Air and Space Gallery, California Science Center | Los Angeles Conservancy
Photo courtesy Architectural Resources Group

Air and Space Gallery, California Science Center

The California Aerospace Museum was internationally acclaimed architect Frank Gehry’s first major public work. Completed in 1984, the museum is a celebration of California’s history as a leader in the aviation and aerospace industries. It was originally conceived as a giant, hangar-like space. By cantilevering and sloping the walls, Gehry increased the museum’s volume and exhibition space on its narrow site hugging the south façade of a 1913 brick armory. The ingenious use of space and light can be seen as an allusion to the challenges of aerospace design, which also requires the maximum use of a small area and the creation of numerous viewing perspectives.

The California Aerospace Museum is the first large-scale realization of the idea of the "frozen explosion," created though geometric and distinct exterior shapes, which would become one of Gehry’s signature design elements.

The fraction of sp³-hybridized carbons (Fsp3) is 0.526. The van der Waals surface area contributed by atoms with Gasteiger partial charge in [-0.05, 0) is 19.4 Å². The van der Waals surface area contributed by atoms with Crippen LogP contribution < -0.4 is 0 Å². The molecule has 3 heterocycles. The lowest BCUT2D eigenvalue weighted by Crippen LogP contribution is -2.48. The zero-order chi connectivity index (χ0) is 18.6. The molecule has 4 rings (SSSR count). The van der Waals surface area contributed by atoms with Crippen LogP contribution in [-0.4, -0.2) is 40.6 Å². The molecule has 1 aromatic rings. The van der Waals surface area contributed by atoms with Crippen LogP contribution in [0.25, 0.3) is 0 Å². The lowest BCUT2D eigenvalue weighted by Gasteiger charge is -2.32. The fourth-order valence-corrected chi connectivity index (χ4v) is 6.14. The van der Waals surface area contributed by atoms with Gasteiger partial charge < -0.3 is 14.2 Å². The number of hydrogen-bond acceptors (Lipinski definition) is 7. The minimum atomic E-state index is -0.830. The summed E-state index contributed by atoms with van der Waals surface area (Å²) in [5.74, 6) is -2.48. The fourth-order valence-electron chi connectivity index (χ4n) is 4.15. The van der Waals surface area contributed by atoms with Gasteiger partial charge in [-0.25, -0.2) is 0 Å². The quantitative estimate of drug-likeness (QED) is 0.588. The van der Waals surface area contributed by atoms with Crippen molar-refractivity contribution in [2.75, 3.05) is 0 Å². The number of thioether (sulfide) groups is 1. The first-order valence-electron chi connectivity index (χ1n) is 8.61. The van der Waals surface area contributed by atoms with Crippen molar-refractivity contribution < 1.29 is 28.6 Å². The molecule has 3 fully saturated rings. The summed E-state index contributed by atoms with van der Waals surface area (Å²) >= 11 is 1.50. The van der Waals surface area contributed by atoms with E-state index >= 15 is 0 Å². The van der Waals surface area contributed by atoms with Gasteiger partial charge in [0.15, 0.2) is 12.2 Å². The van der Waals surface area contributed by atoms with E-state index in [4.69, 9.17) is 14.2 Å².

The east side of the building is stucco, upright, and rectangular. Pulling away from it is the west side’s angular, seven-sided polygon with street metal cladding. Further emphasizing the idea of frozen blast, a Lockheed F-104 Starfighter jet is suspended in takeoff, angled upwards from the south wall. The late 1950s fighter jet, a product of California aviation leader Lockheed Aircraft Company (founded in Hollywood in 1926), serves as the building’s signage. Following the museum’s completion, Gehry received commissions for high-profile museum and public projects all over the world.

Sakai-Kozawa Residence/Tokio Florist, 2018. M. Rosalind Sagara/L.A. Conservancy
Sakai-Kozawa Residence/Tokio Florist, 2018. Photo by M. Rosalind Sagara/L.A. Conservancy

Sakai-Kozawa Residence/Tokio Florist

This rare and highly intact example of a Tudor Craftsman residence was constructed in the 1910s. The home and grounds are significant for their association with the Sakai-Kozawa family and their longtime floral business in Los Angeles, which operated at this location from 1962 to 2006.
Front facade, as seen in recent real estate promotional materials, Essex and Harvey, Coldwell Banker Previews International

Singleton Estate

Designed in the French Revival style, the 1970 Singleton Estate represents the combined creative visions of masters Wallace Neff, Thomas Church, and Philip Shipley.